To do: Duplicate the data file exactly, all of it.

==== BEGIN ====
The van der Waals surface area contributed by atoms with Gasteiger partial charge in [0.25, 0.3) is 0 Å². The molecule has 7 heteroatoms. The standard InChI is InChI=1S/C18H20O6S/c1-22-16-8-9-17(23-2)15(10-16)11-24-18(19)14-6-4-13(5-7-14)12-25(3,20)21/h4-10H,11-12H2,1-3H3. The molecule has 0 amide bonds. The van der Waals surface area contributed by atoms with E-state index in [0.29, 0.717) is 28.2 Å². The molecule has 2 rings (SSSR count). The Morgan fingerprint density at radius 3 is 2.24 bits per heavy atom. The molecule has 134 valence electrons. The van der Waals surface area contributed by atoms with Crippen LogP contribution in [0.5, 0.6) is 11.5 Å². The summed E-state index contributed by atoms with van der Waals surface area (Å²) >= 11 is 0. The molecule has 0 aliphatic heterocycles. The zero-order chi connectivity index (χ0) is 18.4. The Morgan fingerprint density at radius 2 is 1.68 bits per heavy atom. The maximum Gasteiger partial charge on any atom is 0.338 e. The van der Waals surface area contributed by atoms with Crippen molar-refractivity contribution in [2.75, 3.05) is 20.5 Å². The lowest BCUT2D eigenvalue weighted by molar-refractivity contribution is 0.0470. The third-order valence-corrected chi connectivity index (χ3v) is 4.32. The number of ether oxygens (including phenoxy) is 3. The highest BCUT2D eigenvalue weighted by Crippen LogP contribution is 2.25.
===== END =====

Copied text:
The van der Waals surface area contributed by atoms with Gasteiger partial charge in [0.25, 0.3) is 0 Å². The molecule has 7 heteroatoms. The standard InChI is InChI=1S/C18H20O6S/c1-22-16-8-9-17(23-2)15(10-16)11-24-18(19)14-6-4-13(5-7-14)12-25(3,20)21/h4-10H,11-12H2,1-3H3. The molecule has 0 amide bonds. The van der Waals surface area contributed by atoms with E-state index in [0.29, 0.717) is 28.2 Å². The molecule has 2 rings (SSSR count). The Morgan fingerprint density at radius 3 is 2.24 bits per heavy atom. The molecule has 134 valence electrons. The van der Waals surface area contributed by atoms with Crippen LogP contribution in [0.5, 0.6) is 11.5 Å². The summed E-state index contributed by atoms with van der Waals surface area (Å²) >= 11 is 0. The molecule has 0 aliphatic heterocycles. The zero-order chi connectivity index (χ0) is 18.4. The Morgan fingerprint density at radius 2 is 1.68 bits per heavy atom. The maximum Gasteiger partial charge on any atom is 0.338 e. The van der Waals surface area contributed by atoms with Crippen molar-refractivity contribution in [2.75, 3.05) is 20.5 Å². The lowest BCUT2D eigenvalue weighted by molar-refractivity contribution is 0.0470. The third-order valence-corrected chi connectivity index (χ3v) is 4.32. The number of ether oxygens (including phenoxy) is 3. The highest BCUT2D eigenvalue weighted by Crippen LogP contribution is 2.25.